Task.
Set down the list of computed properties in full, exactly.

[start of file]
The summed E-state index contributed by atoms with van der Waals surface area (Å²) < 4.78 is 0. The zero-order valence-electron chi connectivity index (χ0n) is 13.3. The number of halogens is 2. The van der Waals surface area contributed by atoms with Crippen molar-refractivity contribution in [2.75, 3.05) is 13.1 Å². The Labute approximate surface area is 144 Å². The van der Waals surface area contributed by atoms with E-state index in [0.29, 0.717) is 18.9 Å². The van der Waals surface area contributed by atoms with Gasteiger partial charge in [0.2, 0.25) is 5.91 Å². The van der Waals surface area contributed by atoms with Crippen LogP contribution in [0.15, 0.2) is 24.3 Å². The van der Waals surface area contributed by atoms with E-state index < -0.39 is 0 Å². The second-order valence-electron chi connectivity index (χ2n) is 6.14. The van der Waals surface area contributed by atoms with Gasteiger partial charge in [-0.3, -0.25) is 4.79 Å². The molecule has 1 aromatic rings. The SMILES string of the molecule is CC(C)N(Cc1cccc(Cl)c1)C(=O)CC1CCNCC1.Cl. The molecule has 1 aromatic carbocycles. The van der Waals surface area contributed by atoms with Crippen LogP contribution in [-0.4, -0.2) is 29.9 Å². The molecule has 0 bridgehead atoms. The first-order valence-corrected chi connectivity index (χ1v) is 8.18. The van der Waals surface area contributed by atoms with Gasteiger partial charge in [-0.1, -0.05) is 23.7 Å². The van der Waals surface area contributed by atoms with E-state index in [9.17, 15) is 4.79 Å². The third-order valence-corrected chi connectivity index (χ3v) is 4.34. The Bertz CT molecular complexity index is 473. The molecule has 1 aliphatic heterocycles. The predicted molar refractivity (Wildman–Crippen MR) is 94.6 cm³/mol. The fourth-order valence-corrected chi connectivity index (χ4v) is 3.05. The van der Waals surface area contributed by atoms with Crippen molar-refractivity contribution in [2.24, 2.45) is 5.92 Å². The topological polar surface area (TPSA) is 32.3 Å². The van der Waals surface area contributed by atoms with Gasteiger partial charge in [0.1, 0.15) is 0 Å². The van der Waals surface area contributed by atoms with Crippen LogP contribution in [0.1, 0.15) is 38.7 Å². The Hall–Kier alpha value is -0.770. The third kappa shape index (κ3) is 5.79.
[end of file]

The summed E-state index contributed by atoms with van der Waals surface area (Å²) < 4.78 is 0. The zero-order valence-electron chi connectivity index (χ0n) is 13.3. The number of halogens is 2. The van der Waals surface area contributed by atoms with Crippen molar-refractivity contribution in [2.75, 3.05) is 13.1 Å². The Labute approximate surface area is 144 Å². The van der Waals surface area contributed by atoms with E-state index in [0.29, 0.717) is 18.9 Å². The van der Waals surface area contributed by atoms with Gasteiger partial charge in [0.2, 0.25) is 5.91 Å². The van der Waals surface area contributed by atoms with Crippen LogP contribution in [0.15, 0.2) is 24.3 Å². The van der Waals surface area contributed by atoms with E-state index < -0.39 is 0 Å². The second-order valence-electron chi connectivity index (χ2n) is 6.14. The van der Waals surface area contributed by atoms with Gasteiger partial charge in [-0.3, -0.25) is 4.79 Å². The molecule has 1 aromatic rings. The SMILES string of the molecule is CC(C)N(Cc1cccc(Cl)c1)C(=O)CC1CCNCC1.Cl. The molecule has 1 aromatic carbocycles. The van der Waals surface area contributed by atoms with Crippen LogP contribution in [-0.4, -0.2) is 29.9 Å². The molecule has 0 bridgehead atoms. The first-order valence-corrected chi connectivity index (χ1v) is 8.18. The van der Waals surface area contributed by atoms with Gasteiger partial charge in [-0.1, -0.05) is 23.7 Å². The van der Waals surface area contributed by atoms with E-state index in [9.17, 15) is 4.79 Å². The third-order valence-corrected chi connectivity index (χ3v) is 4.34. The Bertz CT molecular complexity index is 473. The molecule has 1 aliphatic heterocycles. The predicted molar refractivity (Wildman–Crippen MR) is 94.6 cm³/mol. The fourth-order valence-corrected chi connectivity index (χ4v) is 3.05. The van der Waals surface area contributed by atoms with Crippen molar-refractivity contribution in [2.24, 2.45) is 5.92 Å². The topological polar surface area (TPSA) is 32.3 Å². The van der Waals surface area contributed by atoms with Gasteiger partial charge in [0.1, 0.15) is 0 Å². The van der Waals surface area contributed by atoms with Crippen LogP contribution in [0.1, 0.15) is 38.7 Å². The Hall–Kier alpha value is -0.770. The third kappa shape index (κ3) is 5.79.